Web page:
Because plaintiff " was charged with violating federal controlled substance laws" and because " [a] DEA task force investigated, arrested, and assisted in the federal prosecution," plaintiff dismisses as " not believable" the DEA's claim that only 31 pages of records were located. Pl.'s Opp'n at 12. " There must be more records than 31 pages related to Higgins' DEA investigation," plaintiff surmises, and deems the dearth of records a sign that the agency's search was inadequate. Id.

The level of plaintiff's satisfaction with the results of the search is not dispositive. " [T]he issue to be resolved is not whether there might exist any other documents possibly responsive to the request, but rather whether the search for those documents was adequate." Weisberg, 705 F.2d at 1351 (citing Perry, 684 F.2d at 128). Plaintiff's mere " speculation as to the existence of additional records ... does not render the search [ ] inadequate." Concepcion v. Fed. Bureau of Investigation, 606 F.Supp.2d 14, 30 (D.D.C.2009); see Baker & Hostetler LLP v. U.S. Dep't of Commerce, 473 F.3d 312, 318 (D.C.Cir.2006) (finding the requester's " assertion that an adequate search would have yielded more documents is mere speculation" and affirming district court's decision that agency's search procedure was " reasonably calculated to generate responsive documents" ). Moreover, the DEA's supporting declaration is " accorded a presumption of good faith, which cannot be rebutted by purely speculative claims about the existence and discoverability of other document," SafeCard Servs., Inc. v. Sec. & Exch. Comm'n, 926 F.2d 1197, 1200 (D.C.Cir.1991) (internal quotation marks and citation omitted), and here, plaintiff fails to present evidence rebutting the agency's initial showing of a good faith search. See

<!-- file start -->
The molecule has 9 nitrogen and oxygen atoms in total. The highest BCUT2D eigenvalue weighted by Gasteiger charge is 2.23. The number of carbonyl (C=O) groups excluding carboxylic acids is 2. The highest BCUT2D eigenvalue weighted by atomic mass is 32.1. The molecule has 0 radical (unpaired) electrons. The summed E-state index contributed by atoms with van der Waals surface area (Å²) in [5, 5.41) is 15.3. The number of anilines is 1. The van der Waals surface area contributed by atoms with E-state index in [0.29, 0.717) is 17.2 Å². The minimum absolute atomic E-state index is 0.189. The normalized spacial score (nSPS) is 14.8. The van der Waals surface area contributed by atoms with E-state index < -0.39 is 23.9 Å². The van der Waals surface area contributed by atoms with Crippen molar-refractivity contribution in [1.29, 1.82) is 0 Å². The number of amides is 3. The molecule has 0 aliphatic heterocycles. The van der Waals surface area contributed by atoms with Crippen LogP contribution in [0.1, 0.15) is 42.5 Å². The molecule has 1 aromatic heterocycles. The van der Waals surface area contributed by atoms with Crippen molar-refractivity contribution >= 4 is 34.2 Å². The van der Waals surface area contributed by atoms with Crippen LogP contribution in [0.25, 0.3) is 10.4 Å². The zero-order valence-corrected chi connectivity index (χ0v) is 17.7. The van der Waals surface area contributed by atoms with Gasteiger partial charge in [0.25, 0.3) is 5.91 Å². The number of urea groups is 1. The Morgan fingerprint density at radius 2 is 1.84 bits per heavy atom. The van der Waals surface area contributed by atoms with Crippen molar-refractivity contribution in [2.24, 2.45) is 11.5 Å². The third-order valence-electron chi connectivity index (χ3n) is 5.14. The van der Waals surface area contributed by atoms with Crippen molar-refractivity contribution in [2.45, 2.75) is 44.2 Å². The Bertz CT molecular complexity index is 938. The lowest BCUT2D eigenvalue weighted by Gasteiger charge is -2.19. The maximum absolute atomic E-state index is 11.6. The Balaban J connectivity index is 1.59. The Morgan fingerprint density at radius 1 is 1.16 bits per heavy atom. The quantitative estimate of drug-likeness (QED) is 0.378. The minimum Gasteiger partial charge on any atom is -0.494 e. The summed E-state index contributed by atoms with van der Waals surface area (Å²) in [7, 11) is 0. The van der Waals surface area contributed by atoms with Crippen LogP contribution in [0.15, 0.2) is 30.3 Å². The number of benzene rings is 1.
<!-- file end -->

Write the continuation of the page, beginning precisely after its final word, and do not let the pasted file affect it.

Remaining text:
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Maynard v. Central Intelligence Agency, 986 F.2d 547, 560 (1st Cir.1993); Weisberg, 705 F.2d at 1351-52.

4. The BATFE's Search